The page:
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Hotel Stanley

36 Blood Alley Square, Vancouver, British Columbia, V6B, Canada

Formally Recognized: 2003/01/14

Exterior view of the Hotel Stanley; City of Vancouver 2004
front elevation
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Other Name(s)

Hotel Stanley
Russ Hotel
Beaver Hotel
Iroquois Hotel
Stanley Hotel

Links and documents

Construction Date(s)


Listed on the Canadian Register: 2005/03/08

Statement of Significance

Description of Historic Place

The Hotel Stanley is a three storey plus lower level Edwardian era masonry hotel building, located on the north side of West Cordova Street in the historic district of Gastown. Despite its unified appearance, the structure originally housed two separate but adjoining hotels. The ancillary space behind the hotel was developed in 1971 as a public courtyard, officially named Blood Alley in 1972.

Heritage Value

Gastown is the historic core of Vancouver, and is the city's earliest, most historic area of commercial buildings and warehouses. The Hotel Stanley is valued as an early Gastown hotel, representative of the area's seasonal population in the early twentieth century, as Vancouver emerged as western Canada's predominant commercial centre. It was built as part of the investment portfolio of Evans, Coleman and Evans, general merchants and shipping agents, considered at the time one of the leading commercial firms in the province. Hotels such as this provided both short and long-term lodging, serving primarily those who worked in the seasonal resource trades such as fishing and logging. Many of these hotels had combined functions of commercial services on the ground floor and lodging rooms on the upper floors, which contributed to the lively street life in Gastown. Designed by architects Grant and Henderson in 1906, the Stanley was developed as two adjoining hotels run by separate proprietors. Additionally, it illustrates the rapid construction of a number of hotels along Cordova Street at this time, in response to a change in liquor licensing laws that abolished free-standing saloons on July 1, 1906.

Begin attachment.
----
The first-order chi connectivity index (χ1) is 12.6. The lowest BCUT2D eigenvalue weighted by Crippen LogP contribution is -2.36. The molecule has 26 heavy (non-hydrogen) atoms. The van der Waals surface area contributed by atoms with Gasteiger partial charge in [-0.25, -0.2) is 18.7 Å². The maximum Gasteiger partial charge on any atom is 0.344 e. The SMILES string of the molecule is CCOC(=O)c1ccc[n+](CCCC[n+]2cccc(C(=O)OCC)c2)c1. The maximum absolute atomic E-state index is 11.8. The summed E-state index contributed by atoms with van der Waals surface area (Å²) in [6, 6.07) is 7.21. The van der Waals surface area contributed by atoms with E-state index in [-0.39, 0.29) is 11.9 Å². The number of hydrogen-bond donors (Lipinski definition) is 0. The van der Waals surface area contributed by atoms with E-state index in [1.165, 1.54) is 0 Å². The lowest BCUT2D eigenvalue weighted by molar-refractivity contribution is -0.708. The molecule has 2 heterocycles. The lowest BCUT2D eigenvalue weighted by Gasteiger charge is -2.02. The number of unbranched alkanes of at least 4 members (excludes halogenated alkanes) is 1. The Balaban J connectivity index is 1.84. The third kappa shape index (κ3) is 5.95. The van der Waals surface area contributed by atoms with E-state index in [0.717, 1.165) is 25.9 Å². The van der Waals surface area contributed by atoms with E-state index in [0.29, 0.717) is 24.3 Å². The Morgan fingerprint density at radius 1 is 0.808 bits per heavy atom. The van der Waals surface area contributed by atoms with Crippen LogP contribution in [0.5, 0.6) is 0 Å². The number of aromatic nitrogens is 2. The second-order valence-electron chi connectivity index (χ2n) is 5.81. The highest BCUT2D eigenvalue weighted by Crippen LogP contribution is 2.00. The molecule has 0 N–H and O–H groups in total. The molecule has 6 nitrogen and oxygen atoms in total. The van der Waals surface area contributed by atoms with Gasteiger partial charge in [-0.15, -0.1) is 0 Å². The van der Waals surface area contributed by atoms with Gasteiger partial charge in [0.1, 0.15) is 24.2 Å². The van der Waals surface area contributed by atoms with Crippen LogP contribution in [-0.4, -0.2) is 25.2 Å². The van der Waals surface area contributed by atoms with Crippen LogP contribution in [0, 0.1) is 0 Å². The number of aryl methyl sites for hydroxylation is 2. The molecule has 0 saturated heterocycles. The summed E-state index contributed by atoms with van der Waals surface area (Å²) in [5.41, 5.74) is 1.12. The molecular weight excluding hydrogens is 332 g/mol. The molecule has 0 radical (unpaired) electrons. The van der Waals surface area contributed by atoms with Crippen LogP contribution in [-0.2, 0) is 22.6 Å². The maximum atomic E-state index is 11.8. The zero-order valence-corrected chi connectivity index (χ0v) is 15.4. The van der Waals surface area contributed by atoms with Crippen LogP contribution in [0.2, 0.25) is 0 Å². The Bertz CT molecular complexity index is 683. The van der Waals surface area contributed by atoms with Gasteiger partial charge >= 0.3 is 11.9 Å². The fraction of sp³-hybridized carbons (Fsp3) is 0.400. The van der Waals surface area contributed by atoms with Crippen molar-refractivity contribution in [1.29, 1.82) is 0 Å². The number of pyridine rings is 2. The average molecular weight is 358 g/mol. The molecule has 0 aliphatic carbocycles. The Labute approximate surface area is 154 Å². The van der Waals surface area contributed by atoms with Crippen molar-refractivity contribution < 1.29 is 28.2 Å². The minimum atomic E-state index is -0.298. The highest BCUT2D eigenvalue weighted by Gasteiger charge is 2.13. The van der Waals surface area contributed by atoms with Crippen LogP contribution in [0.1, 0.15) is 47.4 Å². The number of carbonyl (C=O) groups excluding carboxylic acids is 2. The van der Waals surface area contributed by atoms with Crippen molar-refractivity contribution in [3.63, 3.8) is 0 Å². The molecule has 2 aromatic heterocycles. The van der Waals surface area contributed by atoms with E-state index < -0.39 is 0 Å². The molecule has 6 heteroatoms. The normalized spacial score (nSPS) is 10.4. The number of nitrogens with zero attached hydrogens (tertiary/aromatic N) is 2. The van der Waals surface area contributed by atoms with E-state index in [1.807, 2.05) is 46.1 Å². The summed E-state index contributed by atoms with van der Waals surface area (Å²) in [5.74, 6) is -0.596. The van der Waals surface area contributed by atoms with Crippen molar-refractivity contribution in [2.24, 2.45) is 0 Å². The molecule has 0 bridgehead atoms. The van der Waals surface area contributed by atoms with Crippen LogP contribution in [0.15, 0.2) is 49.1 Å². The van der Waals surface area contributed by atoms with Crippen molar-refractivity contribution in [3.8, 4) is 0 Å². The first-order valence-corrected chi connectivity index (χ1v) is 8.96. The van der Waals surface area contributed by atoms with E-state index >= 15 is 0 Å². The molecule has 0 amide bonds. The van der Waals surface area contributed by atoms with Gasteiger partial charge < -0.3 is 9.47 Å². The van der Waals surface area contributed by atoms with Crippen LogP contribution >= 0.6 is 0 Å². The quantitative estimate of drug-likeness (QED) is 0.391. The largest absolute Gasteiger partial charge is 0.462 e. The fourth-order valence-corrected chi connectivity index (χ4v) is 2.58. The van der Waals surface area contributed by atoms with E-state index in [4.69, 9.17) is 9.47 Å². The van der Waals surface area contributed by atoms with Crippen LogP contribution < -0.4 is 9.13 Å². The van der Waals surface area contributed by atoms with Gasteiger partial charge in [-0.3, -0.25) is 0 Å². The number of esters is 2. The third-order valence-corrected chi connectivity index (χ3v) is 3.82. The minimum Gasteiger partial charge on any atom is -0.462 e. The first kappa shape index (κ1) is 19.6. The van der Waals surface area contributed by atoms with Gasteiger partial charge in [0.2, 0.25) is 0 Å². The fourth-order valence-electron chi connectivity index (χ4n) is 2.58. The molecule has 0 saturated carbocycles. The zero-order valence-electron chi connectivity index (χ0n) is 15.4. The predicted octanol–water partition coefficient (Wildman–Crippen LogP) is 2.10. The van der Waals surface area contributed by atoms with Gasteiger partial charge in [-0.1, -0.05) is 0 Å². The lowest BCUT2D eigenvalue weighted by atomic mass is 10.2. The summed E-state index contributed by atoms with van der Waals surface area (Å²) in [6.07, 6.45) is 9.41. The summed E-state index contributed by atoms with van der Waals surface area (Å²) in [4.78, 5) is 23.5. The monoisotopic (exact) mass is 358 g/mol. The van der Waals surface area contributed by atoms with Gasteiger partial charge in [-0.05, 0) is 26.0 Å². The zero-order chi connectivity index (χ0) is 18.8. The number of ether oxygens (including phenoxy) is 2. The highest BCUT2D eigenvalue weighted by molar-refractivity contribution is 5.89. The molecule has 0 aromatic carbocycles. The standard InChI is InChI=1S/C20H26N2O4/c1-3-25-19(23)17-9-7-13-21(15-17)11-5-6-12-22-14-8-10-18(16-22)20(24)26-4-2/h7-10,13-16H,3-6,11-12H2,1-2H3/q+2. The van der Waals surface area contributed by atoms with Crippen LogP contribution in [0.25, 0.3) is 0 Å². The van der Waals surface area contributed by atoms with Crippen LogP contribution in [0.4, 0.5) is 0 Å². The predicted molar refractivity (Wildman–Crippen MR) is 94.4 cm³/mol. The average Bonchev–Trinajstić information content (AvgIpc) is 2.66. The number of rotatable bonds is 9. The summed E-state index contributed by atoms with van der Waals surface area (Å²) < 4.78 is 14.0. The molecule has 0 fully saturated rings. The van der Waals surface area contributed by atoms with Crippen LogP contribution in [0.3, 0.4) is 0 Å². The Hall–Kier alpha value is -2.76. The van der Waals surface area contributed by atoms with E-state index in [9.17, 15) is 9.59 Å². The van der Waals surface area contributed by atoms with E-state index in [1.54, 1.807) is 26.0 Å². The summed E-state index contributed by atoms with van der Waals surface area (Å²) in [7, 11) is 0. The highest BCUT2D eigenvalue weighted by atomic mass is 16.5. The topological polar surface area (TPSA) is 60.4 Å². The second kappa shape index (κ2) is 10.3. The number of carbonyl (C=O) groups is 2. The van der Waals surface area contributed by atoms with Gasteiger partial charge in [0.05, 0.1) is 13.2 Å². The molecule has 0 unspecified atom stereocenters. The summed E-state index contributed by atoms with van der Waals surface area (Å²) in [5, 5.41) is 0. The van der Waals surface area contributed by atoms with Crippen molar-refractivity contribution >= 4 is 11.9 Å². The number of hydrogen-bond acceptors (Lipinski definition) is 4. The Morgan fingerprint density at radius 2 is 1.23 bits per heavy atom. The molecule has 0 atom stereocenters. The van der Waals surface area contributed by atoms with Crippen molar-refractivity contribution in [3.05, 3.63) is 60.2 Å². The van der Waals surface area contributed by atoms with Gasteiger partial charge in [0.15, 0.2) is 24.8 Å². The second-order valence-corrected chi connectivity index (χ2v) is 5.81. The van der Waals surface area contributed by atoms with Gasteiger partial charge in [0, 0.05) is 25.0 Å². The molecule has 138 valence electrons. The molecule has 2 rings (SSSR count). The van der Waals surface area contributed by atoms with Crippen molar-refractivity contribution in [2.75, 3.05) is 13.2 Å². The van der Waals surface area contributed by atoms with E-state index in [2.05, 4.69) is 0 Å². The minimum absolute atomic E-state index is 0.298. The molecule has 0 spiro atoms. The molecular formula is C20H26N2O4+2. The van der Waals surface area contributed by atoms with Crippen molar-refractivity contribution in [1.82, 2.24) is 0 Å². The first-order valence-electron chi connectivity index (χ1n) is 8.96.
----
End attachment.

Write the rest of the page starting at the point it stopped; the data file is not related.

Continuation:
The Hotel Stanley is valued for its architecture as an example of commercial design of the early twentieth century, illustrating how popular architectural styles were used by the hotel business to market a progressive image. It is also valued for its role in the revitalization of Gastown during the 1970s. The Stanley and the adjacent New Fountain Hotel were renovated in a project that combined commercial activity with the city's first privately developed rent-controlled housing.

Source: City of Vancouver, Heritage Planning Street Files

Character-Defining Elements

The character-defining elements of the Hotel Stanley include:
- location, in close proximity to the waterfront of Burrard Inlet and the Canadian Pacific Railway yard
- three storey, rectangular plan flat roofed form with lower level exposed at rear, with raised bay at western end
- spatial relationship to other late Victorian and Edwardian era commercial buildings
- siting on the property lines, with no setbacks at the front or side, and large open space at rear
- masonry construction: tan brick front facade with continuous rough-dressed sandstone stringcourses; and common red brick side and rear walls
- projecting sheet metal cornices at the storefront and parapet levels
- raised western bay on front facade with hanging pilasters with drop sheet metal brackets with rope design, and corbelled brick detail
- front facade fenestration: segmental arched window openings at the second floor level with sandstone corner blocks and rectangular window openings on third floor with brick voussoirs
- rear facade fenestration: segmental arched window openings with sandstone sills, with double-hung 2-over-2 wood-sash windows
- projecting sheet metal cornice at the parapet with repetitive smaller brackets, and a continuous sheet metal cornice above storefront



British Columbia

Recognition Authority

City of Vancouver

Recognition Statute

Vancouver Charter, s.593

Recognition Type

Heritage Designation

Recognition Date


Historical Information

Significant Date(s)


Theme - Category and Type

Developing Economies
Trade and Commerce

Function - Category and Type



Commerce / Commercial Services
Hotel, Motel or Inn

Architect / Designer

Grant and Henderson



Additional Information

Location of Supporting Documentation

City of Vancouver, Heritage Planning Street Files

Cross-Reference to Collection

Fed/Prov/Terr Identifier




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